'Ole language

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’Olekha, Monkha, Monpa, Ole Mönpa
Black Mountain Monpa
Region Bhutan
Native speakers
500 (2007)[1]
Tibetan script
Language codes
ISO 639-3 ole
Glottolog olek1239[2]
Rindzi Phup, one of the last speakers of the 'Ole Mönpa language
Rindzi Phup, one of the last speakers of the 'Ole Mönpa language. Photo by George van Driem

'Ole, also called 'Olekha or Black Mountain Monpa, is a Sino-Tibetan language spoken by about 1,000 people in the Black Mountains of Wangdue Phodrang and Trongsa Districts in western Bhutan. The term 'Ole refers to a clan of speakers.[3]


According to the Ethnologue, Olekha is spoken in the following locations of Bhutan.

Dialects are separated by the Black Mountains.


Black Mountain Monpa is spoken in at least 6 villages, the variety spoken in Rukha village, south-central Wangdi is known as ’Olekha.[4] Out of a population of 100-150 people (about 15 households) in Rukha village, there is only one elderly female fluent speaker and two semi-fluent speakers of ’Olekha.[4]

George van Driem (1992)[5] reports a Western dialect (spoken in Rukha and Reti villages) and Eastern dialect (spoken in Cungseng village).


'Ole was unknown beyond its immediate area until 1990,[citation needed] and is now highly endangered, and was originally assumed to be East Bodish.[6] George van Driem described 'Ole as a remnant of the primordial population of the Black Mountains before the southward expansion of the ancient East Bodish tribes.[7]

More recently, Gwendolyn Hyslop (2016)[4], agreeing with van Driem, has suggested that 'Ole is an isolated Sino-Tibetan language heavily influenced by East Bodish.[8] Because of its small amount of cognates with East Bodish languages, Blench and Post provisionally treat 'Ole as an isolate.[6]

External relationships[edit]

The distantly related Tshangla language of eastern Bhutan, also called "Monpa" and predating Dzongkha, also belongs to the Sino-Tibetan languages,[7][9] although 'Ole is most closely related to the Bumthang language, both being East Bodish languages, Tshangla and related languages form a sister branch not to the East Bodish group, but to its parent Bodish branch. Thus the ambiguous term "Monpa" risks separating languages that should be grouped together, while grouping languages together that are quite separate.[10]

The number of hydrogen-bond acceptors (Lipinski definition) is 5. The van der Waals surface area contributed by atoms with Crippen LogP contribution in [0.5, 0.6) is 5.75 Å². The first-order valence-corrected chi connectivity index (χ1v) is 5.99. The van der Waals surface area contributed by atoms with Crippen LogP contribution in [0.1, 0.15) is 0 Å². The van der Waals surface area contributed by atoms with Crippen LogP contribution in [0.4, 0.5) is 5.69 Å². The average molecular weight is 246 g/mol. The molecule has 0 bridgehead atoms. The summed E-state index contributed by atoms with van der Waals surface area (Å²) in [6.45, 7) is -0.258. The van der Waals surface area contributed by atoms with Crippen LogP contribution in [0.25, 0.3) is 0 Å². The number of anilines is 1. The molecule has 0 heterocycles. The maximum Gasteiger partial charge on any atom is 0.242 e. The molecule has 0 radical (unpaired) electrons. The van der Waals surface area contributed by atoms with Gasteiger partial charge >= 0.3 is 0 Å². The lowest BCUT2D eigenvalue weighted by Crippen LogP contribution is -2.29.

Hyslop (2016)[4] notes that Olekha has borrowed heavily from East Bodish and Tibetic languages, but also has a layer of native vocabulary items. Numerals are mostly borrowed from East Bodish languages, while body parts and nature words are borrowed from both Tibetic and East Bodish languages. Hyslop (2016) lists the following Olekha words of clearly indigenous (non-borrowed) origin.

  • six: wok
  • head: peː
  • face: ék
  • rain:
  • earth: tʰabak
  • ash: tʰækʰu
  • stone: loŋ
  • fire: ámik
  • grandfather: tana
  • grandmother: ʔɐˈpeŋ
  • chicken: ˈkɤgɤ
  • mustard: pekoŋ
  • cotton: ʔɐˈpʰɪt
  • eggplant: ˈpandala
  • foxtail millet: ʔamet

The pronouns and lexical items for all foraged plants are also of indigenous origin. Additionally, the central vowel /ɤ/ and voiced uvular fricative /ʁ/ are only found in non-borrowed words.[4]

Words whose origin is not certain (i.e., may or may not be borrowed) are:[4]

  • nose: (perhaps borrowed from East Bodish?)
  • arm: lok (perhaps borrowed from Tibetic?)
  • wind: lǿ
  • water:
  • mother: ʔɔmɔ
  • father: ʔɔpɔ
  • dog: tʃylɔ
  • sheep: lu
  • barley: nápʰa
  • bitter buckwheat: máma


  1. ^ ’Ole at Ethnologue (18th ed., 2015)
  2. ^ Hammarström, Harald; Forkel, Robert; Haspelmath, Martin, eds. (2017). "Olekha". Glottolog 3.0. Jena, Germany: Max Planck Institute for the Science of Human History. 
  3. ^ van Driem, George (July 1992). "In Quest of Mahākirānti" (PDF). Center of Nepal and Asian Studies Journal. 19 (2): 241–247. Retrieved 2011-10-23. 
  4. ^ a b c d e f Gwendolyn Hyslop. 2016. Worlds of knowledge in Central Bhutan: Documentation of 'Olekha. Language Documentation & Conservation 10. 77-106.
  5. ^ van Driem, George. 1992. The Monpa language of the Black Mountains. Presented at ICSTLL 25.
  6. ^ a b Blench, R. & Post, M. W. (2013). Rethinking Sino-Tibetan phylogeny from the perspective of Northeast Indian languages
  7. ^ a b van Driem, George L. (1993). "Language Policy in Bhutan" (PDF). London: SOAS, University of London. Archived from the original on 1 November 2010. Retrieved 2011-01-18. 
  8. ^ van Driem, George L. (2011). "Tibeto-Burman subgroups and historical grammar". Himalayan Linguistics Journal. 10 (1): 31–39. Archived from the original on 12 January 2012. 
  9. ^ van Driem, George (2001). Languages of the Himalayas: An Ethnolinguistic Handbook of the Greater Himalayan Region. Brill. pp. 915 et seq. 
  10. ^ Andvik, Erik E. (2010). A Grammar of Tshangla. Tibetan Studies Library. 10. Brill Publishers. pp. 4–7. ISBN 9004178279. 

Further reading[edit]

  • Namgyel, Singye. The Language Web of Bhutan. Thimphu: KMT. 
  • van Driem, George L; Karma Tshering of Gaselô (collab) (1998). Dzongkha. Languages of the Greater Himalayan Region. Leiden: Research School CNWS, School of Asian, African, and Amerindian Studies. ISBN 905789002X. 
  • van Driem, George (2001). Languages of the Himalayas: An Ethnolinguistic Handbook of the Greater Himalayan Region: Containing an Introduction to the Symbiotic Theory of Language. Brill. ISBN 9004120629. 
  • van Driem, George (2007). "Endangered Languages of Bhutan and Sikkim: East Bodish Languages". In Moseley, Christopher. Encyclopedia of the World's Endangered Languages. Routledge. p. 295. ISBN 070071197X. 

External links[edit]